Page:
Fears after gas drilling ban is lifted
PUBLISHED: 09:00 06 January 2013
A BAN on drilling for gas in the UK has been lifted by the Government – meaning Somerset’s Mendip Hills could be subject to the process in future.
The practice of extracting gas from rock formations, known as fracking, had been placed under moratorium last year after being linked to two earthquakes in Lancashire.
But the restrictions have now been lifted subject to changes designed to ensure seismic risks are prevented, in a move which has been slammed by campaign groups and Somerset’s MP Tessa Munt.
She said: “The fracking debate is fundamental to the direction of UK energy policy.
“Do we, as a country, want to scramble around trying to drag every last remnant of polluting fossil fuels from our earth before we understand fully the impact of this highly controversial technique?
“Or do we want to be serious about reducing our energy demand, improving the energy efficiency of our buildings, vehicles and equipment and embracing renewable energy, with its absolute energy security, declining costs, many new jobs and real growth?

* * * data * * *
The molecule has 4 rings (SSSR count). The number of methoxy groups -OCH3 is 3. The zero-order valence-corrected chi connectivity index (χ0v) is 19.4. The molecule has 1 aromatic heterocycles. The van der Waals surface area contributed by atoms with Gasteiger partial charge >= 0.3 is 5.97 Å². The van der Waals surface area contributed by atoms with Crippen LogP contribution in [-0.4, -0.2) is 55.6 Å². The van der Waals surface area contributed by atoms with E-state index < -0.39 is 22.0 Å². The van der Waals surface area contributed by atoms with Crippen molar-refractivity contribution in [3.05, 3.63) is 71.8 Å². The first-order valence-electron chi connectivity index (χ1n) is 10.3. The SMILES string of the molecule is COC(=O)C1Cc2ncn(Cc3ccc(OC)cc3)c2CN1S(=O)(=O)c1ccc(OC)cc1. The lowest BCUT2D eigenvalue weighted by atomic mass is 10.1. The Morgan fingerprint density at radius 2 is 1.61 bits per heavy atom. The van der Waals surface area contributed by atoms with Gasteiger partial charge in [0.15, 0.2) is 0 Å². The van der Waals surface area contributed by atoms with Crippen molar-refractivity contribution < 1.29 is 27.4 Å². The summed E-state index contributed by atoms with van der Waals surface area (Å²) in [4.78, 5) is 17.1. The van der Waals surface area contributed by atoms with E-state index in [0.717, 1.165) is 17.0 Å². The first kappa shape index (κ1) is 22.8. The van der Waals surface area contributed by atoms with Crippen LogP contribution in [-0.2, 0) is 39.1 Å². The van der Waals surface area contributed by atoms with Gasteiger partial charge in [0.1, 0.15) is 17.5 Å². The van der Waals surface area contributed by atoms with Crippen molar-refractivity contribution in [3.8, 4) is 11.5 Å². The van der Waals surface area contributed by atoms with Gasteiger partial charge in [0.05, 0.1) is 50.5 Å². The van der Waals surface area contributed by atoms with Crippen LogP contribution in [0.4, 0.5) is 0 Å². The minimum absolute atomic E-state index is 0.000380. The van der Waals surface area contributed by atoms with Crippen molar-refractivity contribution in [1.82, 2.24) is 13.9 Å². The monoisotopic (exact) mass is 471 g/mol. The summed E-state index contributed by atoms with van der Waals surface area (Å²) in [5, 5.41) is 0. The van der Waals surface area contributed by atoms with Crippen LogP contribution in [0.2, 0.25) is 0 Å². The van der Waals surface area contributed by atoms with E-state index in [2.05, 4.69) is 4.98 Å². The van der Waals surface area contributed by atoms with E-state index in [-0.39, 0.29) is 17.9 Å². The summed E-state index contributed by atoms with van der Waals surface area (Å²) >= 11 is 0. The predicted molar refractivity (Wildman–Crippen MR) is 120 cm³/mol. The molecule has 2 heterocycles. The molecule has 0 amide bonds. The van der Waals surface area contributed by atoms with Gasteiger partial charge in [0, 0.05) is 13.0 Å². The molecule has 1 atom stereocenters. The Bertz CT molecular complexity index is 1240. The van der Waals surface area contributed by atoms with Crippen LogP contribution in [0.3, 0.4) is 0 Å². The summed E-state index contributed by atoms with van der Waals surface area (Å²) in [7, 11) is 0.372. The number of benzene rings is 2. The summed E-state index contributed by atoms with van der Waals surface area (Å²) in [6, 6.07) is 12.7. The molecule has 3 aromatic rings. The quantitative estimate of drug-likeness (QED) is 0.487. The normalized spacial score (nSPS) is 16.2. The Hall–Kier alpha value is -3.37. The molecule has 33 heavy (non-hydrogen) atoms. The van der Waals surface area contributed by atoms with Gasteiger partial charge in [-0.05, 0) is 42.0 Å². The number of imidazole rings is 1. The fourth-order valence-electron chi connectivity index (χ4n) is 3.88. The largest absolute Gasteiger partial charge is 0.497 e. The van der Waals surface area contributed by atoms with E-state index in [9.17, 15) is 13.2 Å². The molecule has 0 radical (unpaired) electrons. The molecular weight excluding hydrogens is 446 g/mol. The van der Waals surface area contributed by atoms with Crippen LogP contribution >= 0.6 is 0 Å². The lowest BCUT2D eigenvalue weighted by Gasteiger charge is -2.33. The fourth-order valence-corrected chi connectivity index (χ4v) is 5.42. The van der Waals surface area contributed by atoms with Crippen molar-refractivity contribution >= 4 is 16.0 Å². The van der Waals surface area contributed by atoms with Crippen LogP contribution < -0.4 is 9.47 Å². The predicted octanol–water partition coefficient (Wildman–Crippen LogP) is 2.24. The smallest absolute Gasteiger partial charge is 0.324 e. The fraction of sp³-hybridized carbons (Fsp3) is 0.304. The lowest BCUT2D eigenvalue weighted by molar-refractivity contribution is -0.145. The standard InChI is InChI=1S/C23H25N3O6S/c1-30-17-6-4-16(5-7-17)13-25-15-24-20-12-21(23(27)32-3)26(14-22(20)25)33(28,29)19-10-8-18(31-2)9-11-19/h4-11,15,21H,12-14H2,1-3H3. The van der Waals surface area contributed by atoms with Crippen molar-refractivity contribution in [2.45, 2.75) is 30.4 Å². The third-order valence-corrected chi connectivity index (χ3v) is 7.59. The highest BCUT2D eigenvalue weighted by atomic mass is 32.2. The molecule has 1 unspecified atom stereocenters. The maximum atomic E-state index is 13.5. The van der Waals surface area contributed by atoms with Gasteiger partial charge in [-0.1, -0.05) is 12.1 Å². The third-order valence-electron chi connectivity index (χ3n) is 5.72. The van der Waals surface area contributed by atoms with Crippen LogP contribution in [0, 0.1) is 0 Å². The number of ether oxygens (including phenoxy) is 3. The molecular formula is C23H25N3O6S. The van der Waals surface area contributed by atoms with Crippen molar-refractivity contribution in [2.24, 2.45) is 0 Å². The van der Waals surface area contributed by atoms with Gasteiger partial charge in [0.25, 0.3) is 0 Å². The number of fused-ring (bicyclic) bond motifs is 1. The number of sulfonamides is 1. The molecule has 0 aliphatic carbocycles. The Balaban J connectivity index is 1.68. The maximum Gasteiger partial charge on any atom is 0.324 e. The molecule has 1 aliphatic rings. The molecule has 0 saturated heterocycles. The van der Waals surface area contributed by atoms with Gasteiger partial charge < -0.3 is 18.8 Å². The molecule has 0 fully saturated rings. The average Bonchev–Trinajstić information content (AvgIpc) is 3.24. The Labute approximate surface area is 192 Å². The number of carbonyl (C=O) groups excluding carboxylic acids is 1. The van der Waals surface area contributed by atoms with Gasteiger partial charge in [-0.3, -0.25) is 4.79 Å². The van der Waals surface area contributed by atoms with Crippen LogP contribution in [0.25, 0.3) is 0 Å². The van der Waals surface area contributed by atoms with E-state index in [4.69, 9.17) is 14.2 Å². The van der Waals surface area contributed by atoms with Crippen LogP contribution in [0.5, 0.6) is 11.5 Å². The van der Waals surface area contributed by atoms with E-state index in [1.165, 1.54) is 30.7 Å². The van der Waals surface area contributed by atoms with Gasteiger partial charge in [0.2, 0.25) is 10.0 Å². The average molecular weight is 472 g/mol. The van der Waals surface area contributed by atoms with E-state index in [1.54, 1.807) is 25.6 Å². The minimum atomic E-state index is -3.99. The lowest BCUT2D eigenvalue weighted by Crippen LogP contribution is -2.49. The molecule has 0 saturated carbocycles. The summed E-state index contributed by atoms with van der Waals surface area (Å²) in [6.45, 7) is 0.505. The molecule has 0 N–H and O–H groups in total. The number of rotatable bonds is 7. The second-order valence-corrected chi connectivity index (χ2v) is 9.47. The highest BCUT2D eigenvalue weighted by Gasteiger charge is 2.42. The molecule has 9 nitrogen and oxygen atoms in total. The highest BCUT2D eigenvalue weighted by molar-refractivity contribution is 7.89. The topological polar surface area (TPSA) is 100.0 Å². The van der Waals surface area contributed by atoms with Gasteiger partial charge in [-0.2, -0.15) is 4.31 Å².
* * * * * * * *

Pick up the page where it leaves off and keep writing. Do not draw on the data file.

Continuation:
“Even as a small part of the energy mix, a push for shale gas will swiftly descend into a commercial stampede and investment will leak away from the renewable sector.
“There is an alternative, it is better for our country, our beautiful county, our communities and our children. I know where I stand.”
Helen Moore, a member of the Frack Free Somerset group, said: “It’s really shockingly irresponsible.
“We oppose drilling for gas because of the environmental implications and the potential damage to human health.
“We are gravely concerned.”
She claimed that, in Somerset, drilling for gas could affect the area’s drinking water because of contamination of underground caverns.
She added: “The infrastructure is there for Britain to lead the world in renewable energy, but there are lots of ministers with vested interests in the fracking industry.
“They are prepared to further their own interests ahead of those of the country and, ultimately, the planet. It’s the same old story.
“Fracking is still a fossil fuel, it’s contributing to climate change and that change is manifesting.”
She said drilling, if carried out in Somerset, would ‘massively industrialise’ the landscape due to the large amount of machinery needed to carry it out.
She added: “I am all for exploring ways to keep the lights on, but we really don’t want to go down that route.”
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